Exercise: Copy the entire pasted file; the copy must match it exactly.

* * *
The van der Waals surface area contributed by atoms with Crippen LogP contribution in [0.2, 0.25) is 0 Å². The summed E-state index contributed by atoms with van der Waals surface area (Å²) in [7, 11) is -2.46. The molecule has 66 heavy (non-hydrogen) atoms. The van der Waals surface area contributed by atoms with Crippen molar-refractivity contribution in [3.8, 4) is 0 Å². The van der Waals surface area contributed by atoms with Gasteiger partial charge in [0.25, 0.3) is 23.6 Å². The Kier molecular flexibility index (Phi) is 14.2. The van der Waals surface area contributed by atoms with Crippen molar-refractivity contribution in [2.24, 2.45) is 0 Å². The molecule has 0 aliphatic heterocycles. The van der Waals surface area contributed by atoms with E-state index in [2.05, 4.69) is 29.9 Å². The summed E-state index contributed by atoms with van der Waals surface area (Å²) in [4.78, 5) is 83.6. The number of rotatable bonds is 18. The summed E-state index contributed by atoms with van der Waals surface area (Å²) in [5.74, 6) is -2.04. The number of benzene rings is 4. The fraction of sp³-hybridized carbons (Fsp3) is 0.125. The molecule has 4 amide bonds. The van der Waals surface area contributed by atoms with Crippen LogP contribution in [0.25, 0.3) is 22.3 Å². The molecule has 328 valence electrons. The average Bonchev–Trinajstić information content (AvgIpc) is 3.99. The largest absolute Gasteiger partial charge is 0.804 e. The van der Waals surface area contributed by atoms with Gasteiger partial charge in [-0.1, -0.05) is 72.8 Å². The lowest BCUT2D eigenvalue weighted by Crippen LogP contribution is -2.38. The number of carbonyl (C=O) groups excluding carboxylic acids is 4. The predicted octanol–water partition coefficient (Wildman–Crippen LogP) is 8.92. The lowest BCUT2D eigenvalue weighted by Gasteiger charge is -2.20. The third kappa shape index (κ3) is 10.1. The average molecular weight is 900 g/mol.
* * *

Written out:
The van der Waals surface area contributed by atoms with Crippen LogP contribution in [0.2, 0.25) is 0 Å². The summed E-state index contributed by atoms with van der Waals surface area (Å²) in [7, 11) is -2.46. The molecule has 66 heavy (non-hydrogen) atoms. The van der Waals surface area contributed by atoms with Crippen molar-refractivity contribution in [3.8, 4) is 0 Å². The van der Waals surface area contributed by atoms with Gasteiger partial charge in [0.25, 0.3) is 23.6 Å². The Kier molecular flexibility index (Phi) is 14.2. The van der Waals surface area contributed by atoms with Crippen molar-refractivity contribution in [2.24, 2.45) is 0 Å². The molecule has 0 aliphatic heterocycles. The van der Waals surface area contributed by atoms with E-state index in [2.05, 4.69) is 29.9 Å². The summed E-state index contributed by atoms with van der Waals surface area (Å²) in [4.78, 5) is 83.6. The number of rotatable bonds is 18. The summed E-state index contributed by atoms with van der Waals surface area (Å²) in [5.74, 6) is -2.04. The number of benzene rings is 4. The fraction of sp³-hybridized carbons (Fsp3) is 0.125. The molecule has 4 amide bonds. The van der Waals surface area contributed by atoms with Crippen LogP contribution in [0.25, 0.3) is 22.3 Å². The molecule has 328 valence electrons. The average Bonchev–Trinajstić information content (AvgIpc) is 3.99. The largest absolute Gasteiger partial charge is 0.804 e. The van der Waals surface area contributed by atoms with Gasteiger partial charge in [-0.1, -0.05) is 72.8 Å². The lowest BCUT2D eigenvalue weighted by Crippen LogP contribution is -2.38. The number of carbonyl (C=O) groups excluding carboxylic acids is 4. The predicted octanol–water partition coefficient (Wildman–Crippen LogP) is 8.92. The lowest BCUT2D eigenvalue weighted by Gasteiger charge is -2.20. The third kappa shape index (κ3) is 10.1. The average molecular weight is 900 g/mol.